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Thread: Big capacity disk drives

  1. #1
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    Default Big capacity disk drives

    My kind of new desktop computer sort of crapped out this week. Seems to be a disk drive issue.

    Currently using my laptop to do a Windows CHKDSK command on the desktop disk drive (which I was able to remove from the desktop and using an external SATA device to interface with the drive). The desktop disk drive is a 1.0 Terabyte drive (1024 Gbytes = 1 Terabyte). I started the process last night and it is still on going. In fact the Windows 8.1 CHKDSK command is quoting an estimated run time of another 48 hours left to do.

    I used to remember dealing with CHKDSK on 120 Gbyte disk drives, would take 4 to 6 hours to do.

  2. #2
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    Default Re: Big capacity disk drives

    I hope the days of spinning platter disks are in their sunset years. I love SSDs, so fast and durable... but of course the price per gigabyte is pretty high.

  3. #3
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    Default Re: Big capacity disk drives

    I do have a couple of netbooks that had 16GB SSD on them, but those were purchased in 2008, I suspect now that they would have higher capacity to them.

    In any event the process of checking the 1TB drive is on its 3-1/2 day mark and now the ETA to finish the job is at 132 hours or 5-1/2 days.

    I guess I need to say Woe is me!

  4. #4
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    Default Re: Big capacity disk drives

    I added an external 2 TB sata drive to my dvr over 2 years ago without doing a surface scan. It's been running 24/7 since then with no apparent problem. (It's this drive, Western Digital Caviar Black 2 TB SATA III 7200 RPM 64 MB Cache Bulk/OEM Internal Desktop Hard Drive - WD2002FAEX.)
    Greg

  5. #5
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    Default Re: Big capacity disk drives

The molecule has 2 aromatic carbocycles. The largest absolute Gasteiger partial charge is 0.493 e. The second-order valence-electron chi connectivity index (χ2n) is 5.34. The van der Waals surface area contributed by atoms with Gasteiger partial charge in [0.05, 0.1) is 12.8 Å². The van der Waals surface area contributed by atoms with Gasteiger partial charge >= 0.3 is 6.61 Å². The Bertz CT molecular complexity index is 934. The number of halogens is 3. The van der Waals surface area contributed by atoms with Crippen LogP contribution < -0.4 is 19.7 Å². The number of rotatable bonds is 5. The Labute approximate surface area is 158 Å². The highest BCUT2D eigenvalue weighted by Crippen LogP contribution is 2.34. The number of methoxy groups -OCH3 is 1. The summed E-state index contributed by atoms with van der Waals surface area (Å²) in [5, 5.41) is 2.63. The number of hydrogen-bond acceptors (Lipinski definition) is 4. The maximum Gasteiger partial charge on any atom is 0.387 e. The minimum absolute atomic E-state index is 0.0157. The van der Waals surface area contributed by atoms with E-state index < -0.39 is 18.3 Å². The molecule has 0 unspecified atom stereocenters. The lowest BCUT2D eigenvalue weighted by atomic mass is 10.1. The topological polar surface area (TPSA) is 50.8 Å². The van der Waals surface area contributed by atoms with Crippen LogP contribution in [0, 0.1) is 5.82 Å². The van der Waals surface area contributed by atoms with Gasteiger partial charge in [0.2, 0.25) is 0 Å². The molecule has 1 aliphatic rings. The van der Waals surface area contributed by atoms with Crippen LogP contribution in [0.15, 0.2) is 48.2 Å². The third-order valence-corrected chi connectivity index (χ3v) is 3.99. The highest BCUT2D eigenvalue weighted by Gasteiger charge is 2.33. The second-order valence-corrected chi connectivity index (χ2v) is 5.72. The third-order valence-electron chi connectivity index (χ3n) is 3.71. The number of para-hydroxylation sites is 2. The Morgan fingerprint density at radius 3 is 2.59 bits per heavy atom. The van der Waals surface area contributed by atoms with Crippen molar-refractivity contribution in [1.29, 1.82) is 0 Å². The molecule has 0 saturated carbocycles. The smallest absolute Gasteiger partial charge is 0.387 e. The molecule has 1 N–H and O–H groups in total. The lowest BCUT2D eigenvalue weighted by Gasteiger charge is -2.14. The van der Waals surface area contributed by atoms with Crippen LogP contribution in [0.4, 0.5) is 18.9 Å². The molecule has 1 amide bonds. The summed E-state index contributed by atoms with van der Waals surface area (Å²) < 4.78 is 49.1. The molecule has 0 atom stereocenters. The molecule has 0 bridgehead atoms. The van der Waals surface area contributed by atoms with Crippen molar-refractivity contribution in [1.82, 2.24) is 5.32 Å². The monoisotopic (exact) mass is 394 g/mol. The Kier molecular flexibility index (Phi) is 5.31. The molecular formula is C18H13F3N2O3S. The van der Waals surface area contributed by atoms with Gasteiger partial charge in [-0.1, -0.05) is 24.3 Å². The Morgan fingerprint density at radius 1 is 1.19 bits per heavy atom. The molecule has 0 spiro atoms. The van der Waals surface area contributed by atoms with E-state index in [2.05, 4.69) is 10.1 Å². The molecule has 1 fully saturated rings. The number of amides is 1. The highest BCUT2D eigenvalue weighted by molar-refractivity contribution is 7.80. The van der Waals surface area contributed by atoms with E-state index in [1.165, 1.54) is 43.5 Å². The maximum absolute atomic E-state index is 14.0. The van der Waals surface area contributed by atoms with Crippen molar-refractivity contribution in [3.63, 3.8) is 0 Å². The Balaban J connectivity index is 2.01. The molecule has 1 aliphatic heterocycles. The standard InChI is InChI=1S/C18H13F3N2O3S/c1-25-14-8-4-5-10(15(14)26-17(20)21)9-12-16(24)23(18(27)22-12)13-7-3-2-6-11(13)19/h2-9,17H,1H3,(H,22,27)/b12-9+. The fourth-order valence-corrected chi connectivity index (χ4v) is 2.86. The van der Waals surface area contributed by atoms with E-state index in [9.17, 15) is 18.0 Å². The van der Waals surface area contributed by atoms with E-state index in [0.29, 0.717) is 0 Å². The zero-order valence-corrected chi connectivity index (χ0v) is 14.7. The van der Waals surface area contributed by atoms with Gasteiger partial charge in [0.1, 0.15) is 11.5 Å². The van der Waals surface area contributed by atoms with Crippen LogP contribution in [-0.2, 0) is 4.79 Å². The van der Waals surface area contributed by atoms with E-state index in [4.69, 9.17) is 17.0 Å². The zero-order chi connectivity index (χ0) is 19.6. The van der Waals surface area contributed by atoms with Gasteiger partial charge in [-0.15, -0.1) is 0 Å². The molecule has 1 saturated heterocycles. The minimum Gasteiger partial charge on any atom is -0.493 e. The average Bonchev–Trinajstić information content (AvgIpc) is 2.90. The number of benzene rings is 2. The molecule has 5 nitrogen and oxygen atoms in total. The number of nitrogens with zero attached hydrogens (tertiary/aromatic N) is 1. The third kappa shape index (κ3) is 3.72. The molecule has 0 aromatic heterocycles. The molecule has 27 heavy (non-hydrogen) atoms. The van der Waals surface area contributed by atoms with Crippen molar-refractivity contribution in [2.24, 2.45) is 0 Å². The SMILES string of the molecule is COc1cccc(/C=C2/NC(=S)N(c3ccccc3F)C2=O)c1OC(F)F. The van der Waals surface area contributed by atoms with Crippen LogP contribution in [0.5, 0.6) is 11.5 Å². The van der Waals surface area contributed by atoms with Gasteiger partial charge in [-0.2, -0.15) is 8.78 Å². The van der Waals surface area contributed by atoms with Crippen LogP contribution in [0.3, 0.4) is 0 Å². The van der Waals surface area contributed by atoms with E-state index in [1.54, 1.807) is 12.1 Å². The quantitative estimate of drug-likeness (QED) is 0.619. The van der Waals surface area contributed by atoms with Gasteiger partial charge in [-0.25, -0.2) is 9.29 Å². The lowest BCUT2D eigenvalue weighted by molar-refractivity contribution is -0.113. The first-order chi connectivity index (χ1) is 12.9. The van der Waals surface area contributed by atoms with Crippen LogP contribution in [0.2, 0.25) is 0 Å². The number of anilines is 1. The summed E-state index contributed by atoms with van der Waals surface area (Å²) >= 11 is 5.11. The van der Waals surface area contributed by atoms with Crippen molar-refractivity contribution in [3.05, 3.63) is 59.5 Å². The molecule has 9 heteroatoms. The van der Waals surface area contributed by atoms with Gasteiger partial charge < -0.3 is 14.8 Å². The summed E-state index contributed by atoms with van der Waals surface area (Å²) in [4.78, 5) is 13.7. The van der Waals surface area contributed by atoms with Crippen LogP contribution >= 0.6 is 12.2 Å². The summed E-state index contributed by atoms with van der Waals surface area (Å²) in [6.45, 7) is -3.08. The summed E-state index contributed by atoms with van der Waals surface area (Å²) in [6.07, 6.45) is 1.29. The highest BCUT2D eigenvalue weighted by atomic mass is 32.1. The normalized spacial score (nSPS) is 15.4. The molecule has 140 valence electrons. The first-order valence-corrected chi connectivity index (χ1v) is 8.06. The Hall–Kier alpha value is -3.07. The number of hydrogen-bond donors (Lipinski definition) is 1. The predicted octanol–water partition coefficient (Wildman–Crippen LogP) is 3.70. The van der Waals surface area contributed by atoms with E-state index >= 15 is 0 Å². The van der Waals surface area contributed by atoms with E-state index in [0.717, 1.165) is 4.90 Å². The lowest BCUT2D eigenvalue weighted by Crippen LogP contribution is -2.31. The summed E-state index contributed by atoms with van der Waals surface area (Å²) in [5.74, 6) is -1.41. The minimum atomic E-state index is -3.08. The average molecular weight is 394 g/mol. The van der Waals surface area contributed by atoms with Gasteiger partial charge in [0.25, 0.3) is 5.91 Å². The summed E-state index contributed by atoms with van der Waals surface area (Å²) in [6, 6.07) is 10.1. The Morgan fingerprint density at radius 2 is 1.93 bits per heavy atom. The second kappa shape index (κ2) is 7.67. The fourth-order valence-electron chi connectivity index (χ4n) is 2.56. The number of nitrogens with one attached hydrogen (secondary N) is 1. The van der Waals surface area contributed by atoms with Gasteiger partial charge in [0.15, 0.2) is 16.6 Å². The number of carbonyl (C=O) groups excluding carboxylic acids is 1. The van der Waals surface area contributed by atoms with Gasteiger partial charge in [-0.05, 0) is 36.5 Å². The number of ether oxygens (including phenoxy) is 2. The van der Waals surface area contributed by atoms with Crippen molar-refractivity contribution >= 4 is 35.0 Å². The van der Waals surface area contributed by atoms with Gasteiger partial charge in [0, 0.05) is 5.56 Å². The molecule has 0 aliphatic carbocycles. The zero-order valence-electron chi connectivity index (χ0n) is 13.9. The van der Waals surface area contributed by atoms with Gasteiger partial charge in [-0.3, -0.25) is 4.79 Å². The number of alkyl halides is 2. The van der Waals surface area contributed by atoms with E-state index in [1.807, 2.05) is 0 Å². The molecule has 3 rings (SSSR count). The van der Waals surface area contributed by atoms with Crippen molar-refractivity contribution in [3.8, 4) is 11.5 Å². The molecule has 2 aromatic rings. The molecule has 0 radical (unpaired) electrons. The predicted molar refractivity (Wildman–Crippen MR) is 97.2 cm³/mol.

Due to me screwing around with the laptop on other things I was forced to reboot the laptop last night. So the process is not completed and I think I need to either buy another hard drive or just get another new desktop.

  6. #6
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    Default Re: Big capacity disk drives

    Ended up buying a new computer. The old disk drive is still there and still needs to be either fixed or get the old data from it. One of these days I should get another hard drive for the old computer since that is still working. I suppose I could run some version of Linux on it.

  7. #7
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    Default Re: Big capacity disk drives

    I have two previous generations of old broken computers with probably functional disk drives, and one of these days I'll try to retrieve some of that old data. Not. Currently, though, I tuck away info that I really don't want to lose on the web somewhere. If it's just a bit of text, I email it to myself -- then it goes into my ISP's email archive. Amazon's cloud is another place I can email to for archiving.
    Greg

  8. #8

    Default Re: Big capacity disk drives

    Quote Originally Posted by pzarquon View Post
    I hope the days of spinning platter disks are in their sunset years. I love SSDs, so fast and durable... but of course the price per gigabyte is pretty high.
    The price on SSDs are coming down and will eventually lead to the extinction of widespread demand for conventional HDs.

    But SSDs don't last forever. And when it does fail, you SOL if you didn't back it up.

    With HDDs, you could at least try an old trick by putting it in a ziplock bag and popping it in a freezer for a few hours. Afterwards, plug it back in and,... voila! It might start working again long enough for you to make a backup copy.

    Don't know of any similar trick for a dead SSD.
    This post may contain an opinion that may conflict with your opinion. Do not take it personal. Polite discussion of difference of opinion is welcome.

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